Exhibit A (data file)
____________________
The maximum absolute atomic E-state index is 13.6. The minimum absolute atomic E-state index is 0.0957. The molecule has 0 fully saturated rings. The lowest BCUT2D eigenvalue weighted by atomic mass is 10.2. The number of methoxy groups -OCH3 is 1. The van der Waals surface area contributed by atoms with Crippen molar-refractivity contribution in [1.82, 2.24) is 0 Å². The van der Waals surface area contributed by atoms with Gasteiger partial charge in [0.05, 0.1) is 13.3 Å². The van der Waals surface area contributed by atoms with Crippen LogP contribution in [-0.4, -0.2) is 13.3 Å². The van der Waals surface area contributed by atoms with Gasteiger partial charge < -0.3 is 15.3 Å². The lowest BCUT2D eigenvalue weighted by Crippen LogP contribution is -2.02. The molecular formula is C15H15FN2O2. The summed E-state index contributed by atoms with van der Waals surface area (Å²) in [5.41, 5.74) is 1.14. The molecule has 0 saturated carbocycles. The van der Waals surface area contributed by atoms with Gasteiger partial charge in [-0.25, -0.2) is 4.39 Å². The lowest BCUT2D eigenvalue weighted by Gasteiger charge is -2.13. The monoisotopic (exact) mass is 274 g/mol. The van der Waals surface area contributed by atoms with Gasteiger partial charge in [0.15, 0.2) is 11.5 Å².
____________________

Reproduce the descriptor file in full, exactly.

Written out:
The maximum absolute atomic E-state index is 13.6. The minimum absolute atomic E-state index is 0.0957. The molecule has 0 fully saturated rings. The lowest BCUT2D eigenvalue weighted by atomic mass is 10.2. The number of methoxy groups -OCH3 is 1. The van der Waals surface area contributed by atoms with Crippen molar-refractivity contribution in [1.82, 2.24) is 0 Å². The van der Waals surface area contributed by atoms with Gasteiger partial charge in [0.05, 0.1) is 13.3 Å². The van der Waals surface area contributed by atoms with Crippen LogP contribution in [-0.4, -0.2) is 13.3 Å². The van der Waals surface area contributed by atoms with Gasteiger partial charge < -0.3 is 15.3 Å². The lowest BCUT2D eigenvalue weighted by Crippen LogP contribution is -2.02. The molecular formula is C15H15FN2O2. The summed E-state index contributed by atoms with van der Waals surface area (Å²) in [5.41, 5.74) is 1.14. The molecule has 0 saturated carbocycles. The van der Waals surface area contributed by atoms with Gasteiger partial charge in [-0.25, -0.2) is 4.39 Å². The lowest BCUT2D eigenvalue weighted by Gasteiger charge is -2.13. The monoisotopic (exact) mass is 274 g/mol. The van der Waals surface area contributed by atoms with Gasteiger partial charge in [0.15, 0.2) is 11.5 Å².